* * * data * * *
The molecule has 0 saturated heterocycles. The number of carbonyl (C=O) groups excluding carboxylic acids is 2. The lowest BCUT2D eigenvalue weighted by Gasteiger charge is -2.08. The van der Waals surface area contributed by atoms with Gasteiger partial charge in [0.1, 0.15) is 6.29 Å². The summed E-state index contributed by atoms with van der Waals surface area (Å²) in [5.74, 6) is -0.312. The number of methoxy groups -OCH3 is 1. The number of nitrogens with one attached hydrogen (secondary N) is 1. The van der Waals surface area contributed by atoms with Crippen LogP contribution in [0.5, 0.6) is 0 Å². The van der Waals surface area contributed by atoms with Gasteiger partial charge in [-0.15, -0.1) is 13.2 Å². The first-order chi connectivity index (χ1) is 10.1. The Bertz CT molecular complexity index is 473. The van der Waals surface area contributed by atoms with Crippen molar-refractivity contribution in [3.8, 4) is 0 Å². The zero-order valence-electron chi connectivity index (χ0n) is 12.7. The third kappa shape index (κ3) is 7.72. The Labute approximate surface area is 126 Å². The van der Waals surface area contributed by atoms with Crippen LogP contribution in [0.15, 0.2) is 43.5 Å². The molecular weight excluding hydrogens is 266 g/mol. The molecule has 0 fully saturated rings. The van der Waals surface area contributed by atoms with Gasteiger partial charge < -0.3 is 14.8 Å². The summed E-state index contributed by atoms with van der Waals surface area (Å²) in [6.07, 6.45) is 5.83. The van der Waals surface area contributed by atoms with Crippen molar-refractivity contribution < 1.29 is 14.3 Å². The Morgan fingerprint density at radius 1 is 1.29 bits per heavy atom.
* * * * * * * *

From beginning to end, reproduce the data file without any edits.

The molecule has 0 saturated heterocycles. The number of carbonyl (C=O) groups excluding carboxylic acids is 2. The lowest BCUT2D eigenvalue weighted by Gasteiger charge is -2.08. The van der Waals surface area contributed by atoms with Gasteiger partial charge in [0.1, 0.15) is 6.29 Å². The summed E-state index contributed by atoms with van der Waals surface area (Å²) in [5.74, 6) is -0.312. The number of methoxy groups -OCH3 is 1. The number of nitrogens with one attached hydrogen (secondary N) is 1. The van der Waals surface area contributed by atoms with Crippen LogP contribution in [0.5, 0.6) is 0 Å². The van der Waals surface area contributed by atoms with Gasteiger partial charge in [-0.15, -0.1) is 13.2 Å². The first-order chi connectivity index (χ1) is 10.1. The Bertz CT molecular complexity index is 473. The van der Waals surface area contributed by atoms with Crippen molar-refractivity contribution in [3.8, 4) is 0 Å². The zero-order valence-electron chi connectivity index (χ0n) is 12.7. The third kappa shape index (κ3) is 7.72. The Labute approximate surface area is 126 Å². The van der Waals surface area contributed by atoms with Crippen LogP contribution in [0.15, 0.2) is 43.5 Å². The molecular weight excluding hydrogens is 266 g/mol. The molecule has 0 fully saturated rings. The van der Waals surface area contributed by atoms with Gasteiger partial charge < -0.3 is 14.8 Å². The summed E-state index contributed by atoms with van der Waals surface area (Å²) in [6.07, 6.45) is 5.83. The van der Waals surface area contributed by atoms with Crippen molar-refractivity contribution < 1.29 is 14.3 Å². The Morgan fingerprint density at radius 1 is 1.29 bits per heavy atom.